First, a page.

Field Reports tell how instructors have used AVs in their teaching.

Data structures lab on singly-linked lists

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Joined: 2009-08-14
Points: 20
David Furcy
University of Wisconsin - Oshkosh
CS 271 - Data Structures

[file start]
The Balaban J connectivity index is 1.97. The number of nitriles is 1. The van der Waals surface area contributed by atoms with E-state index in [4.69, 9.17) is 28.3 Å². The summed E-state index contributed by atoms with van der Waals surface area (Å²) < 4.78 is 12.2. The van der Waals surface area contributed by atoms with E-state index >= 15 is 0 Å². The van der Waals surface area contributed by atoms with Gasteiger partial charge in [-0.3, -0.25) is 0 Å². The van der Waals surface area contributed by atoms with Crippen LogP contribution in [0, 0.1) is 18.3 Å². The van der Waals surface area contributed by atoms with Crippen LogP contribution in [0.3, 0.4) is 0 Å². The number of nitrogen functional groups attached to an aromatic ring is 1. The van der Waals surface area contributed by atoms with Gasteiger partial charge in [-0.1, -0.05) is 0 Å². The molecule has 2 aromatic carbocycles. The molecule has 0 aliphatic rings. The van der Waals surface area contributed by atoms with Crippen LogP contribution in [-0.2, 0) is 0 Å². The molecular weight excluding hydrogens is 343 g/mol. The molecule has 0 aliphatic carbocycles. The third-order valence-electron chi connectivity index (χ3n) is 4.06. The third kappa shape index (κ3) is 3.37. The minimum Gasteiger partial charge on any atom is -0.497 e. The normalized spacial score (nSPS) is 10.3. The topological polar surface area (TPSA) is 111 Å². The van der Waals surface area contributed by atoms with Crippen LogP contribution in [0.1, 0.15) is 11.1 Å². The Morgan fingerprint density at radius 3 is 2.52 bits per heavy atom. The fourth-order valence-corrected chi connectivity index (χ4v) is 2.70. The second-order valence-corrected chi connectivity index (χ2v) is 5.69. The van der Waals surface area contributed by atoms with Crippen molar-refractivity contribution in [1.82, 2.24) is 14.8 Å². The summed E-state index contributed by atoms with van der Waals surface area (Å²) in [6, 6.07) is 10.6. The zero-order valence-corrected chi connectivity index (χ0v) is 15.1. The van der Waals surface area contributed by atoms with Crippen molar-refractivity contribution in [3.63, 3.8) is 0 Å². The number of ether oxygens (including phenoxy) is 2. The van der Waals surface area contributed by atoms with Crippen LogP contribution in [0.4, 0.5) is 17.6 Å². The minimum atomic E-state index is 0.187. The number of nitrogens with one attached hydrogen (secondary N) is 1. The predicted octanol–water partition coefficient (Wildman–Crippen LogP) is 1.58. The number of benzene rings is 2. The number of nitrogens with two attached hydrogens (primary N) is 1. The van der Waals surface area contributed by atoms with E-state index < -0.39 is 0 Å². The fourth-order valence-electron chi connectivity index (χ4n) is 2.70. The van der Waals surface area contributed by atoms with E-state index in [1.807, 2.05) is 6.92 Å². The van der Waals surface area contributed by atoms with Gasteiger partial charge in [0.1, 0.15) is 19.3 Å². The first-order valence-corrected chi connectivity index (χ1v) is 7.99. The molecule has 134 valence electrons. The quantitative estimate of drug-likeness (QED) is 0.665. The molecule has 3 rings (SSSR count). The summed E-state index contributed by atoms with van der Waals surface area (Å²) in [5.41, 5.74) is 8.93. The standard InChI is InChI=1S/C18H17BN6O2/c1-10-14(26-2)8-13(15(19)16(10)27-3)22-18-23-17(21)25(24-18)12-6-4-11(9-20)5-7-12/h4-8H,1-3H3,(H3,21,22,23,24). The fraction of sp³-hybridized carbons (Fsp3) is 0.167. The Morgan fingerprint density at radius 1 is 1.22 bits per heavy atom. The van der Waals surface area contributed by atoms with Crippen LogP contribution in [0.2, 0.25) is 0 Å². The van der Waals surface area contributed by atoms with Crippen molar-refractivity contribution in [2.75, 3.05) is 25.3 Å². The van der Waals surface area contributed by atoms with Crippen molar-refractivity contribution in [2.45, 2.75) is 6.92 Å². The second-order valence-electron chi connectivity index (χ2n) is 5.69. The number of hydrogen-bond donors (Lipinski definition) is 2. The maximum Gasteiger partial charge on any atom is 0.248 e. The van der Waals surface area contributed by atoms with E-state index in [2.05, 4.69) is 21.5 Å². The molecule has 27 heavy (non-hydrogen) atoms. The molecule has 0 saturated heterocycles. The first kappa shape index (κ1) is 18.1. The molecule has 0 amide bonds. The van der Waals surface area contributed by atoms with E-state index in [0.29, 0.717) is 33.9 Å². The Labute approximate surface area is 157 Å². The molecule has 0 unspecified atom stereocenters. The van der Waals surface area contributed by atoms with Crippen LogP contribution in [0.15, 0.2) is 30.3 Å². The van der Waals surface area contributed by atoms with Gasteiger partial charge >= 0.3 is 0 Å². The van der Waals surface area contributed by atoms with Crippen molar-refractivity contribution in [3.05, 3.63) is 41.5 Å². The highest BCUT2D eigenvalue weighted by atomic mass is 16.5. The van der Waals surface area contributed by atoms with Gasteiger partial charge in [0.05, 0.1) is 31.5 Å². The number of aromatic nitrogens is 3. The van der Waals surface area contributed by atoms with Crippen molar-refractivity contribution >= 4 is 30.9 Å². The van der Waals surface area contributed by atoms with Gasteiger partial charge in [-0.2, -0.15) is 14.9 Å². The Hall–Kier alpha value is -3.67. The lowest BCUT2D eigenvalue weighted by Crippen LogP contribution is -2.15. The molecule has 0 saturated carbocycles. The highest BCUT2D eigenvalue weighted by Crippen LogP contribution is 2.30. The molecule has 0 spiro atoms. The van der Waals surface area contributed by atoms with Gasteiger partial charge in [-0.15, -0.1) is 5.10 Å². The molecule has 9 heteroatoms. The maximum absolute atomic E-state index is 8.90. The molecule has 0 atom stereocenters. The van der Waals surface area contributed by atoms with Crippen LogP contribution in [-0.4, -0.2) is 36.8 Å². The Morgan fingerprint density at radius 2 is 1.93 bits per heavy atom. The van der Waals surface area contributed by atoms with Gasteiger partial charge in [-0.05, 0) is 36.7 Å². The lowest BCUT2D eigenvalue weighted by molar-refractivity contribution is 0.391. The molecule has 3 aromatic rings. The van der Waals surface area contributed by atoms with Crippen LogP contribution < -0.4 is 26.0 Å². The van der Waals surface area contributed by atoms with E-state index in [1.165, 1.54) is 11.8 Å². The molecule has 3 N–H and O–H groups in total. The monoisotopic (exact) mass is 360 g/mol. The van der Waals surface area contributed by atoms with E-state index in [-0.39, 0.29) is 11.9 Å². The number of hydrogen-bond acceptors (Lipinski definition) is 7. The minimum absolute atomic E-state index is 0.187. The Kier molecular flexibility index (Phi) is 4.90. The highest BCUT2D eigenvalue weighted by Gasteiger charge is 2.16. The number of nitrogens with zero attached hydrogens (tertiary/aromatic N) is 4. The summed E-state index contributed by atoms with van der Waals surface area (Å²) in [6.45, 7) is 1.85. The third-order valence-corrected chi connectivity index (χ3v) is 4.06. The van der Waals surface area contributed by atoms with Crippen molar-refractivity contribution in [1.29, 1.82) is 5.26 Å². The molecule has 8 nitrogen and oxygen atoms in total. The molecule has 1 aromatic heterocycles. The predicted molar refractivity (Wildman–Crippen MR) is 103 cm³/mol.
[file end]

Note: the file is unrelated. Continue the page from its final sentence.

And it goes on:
This one-hour lab activity takes place after students have attended lectures on linked lists and how to build them using C++ pointers. Students are responsible for designing and implementing a couple of algorithms to manipulate singly-linked lists. For this lab, I use an AV tool called JHAVEPOP that allows students to step through a graphical representation of the state of memory as their program executes. JHAVEPOP is really a program visualization tool. Students are directed to the JHAVEPOP homepage, which contains 20+ exercises at varying levels of difficulty. In my lab, students must solve two "hard" problems. They should read the JHAVEPOP and exercise write-ups carefully. When it comes to typing their program, they use their favorite editor. They then paste their code into JHAVEPOP's input window, step through the automatically-generated visual snapshot sequence, detect and correct mistakes, visualize again, etc. When a student thinks s/he is done, I come around and test their program (using JHAVEPOP also) with a variety of test cases. According to my students, viewing pictures of their program in execution speeds up debugging, reduces the frustration of deciphering cryptic error messages (from the C++ compiler), and hopefully helps them understand pointer manipulations. JHAVEPOP contains an interpreter for a common subset of Java and C++ in which syntactical differences are minor. While we use C++ in our course (which constitutes the first contact with C++ for our students after two semesters of Java), other instructors have also used JHAVEPOP for Java.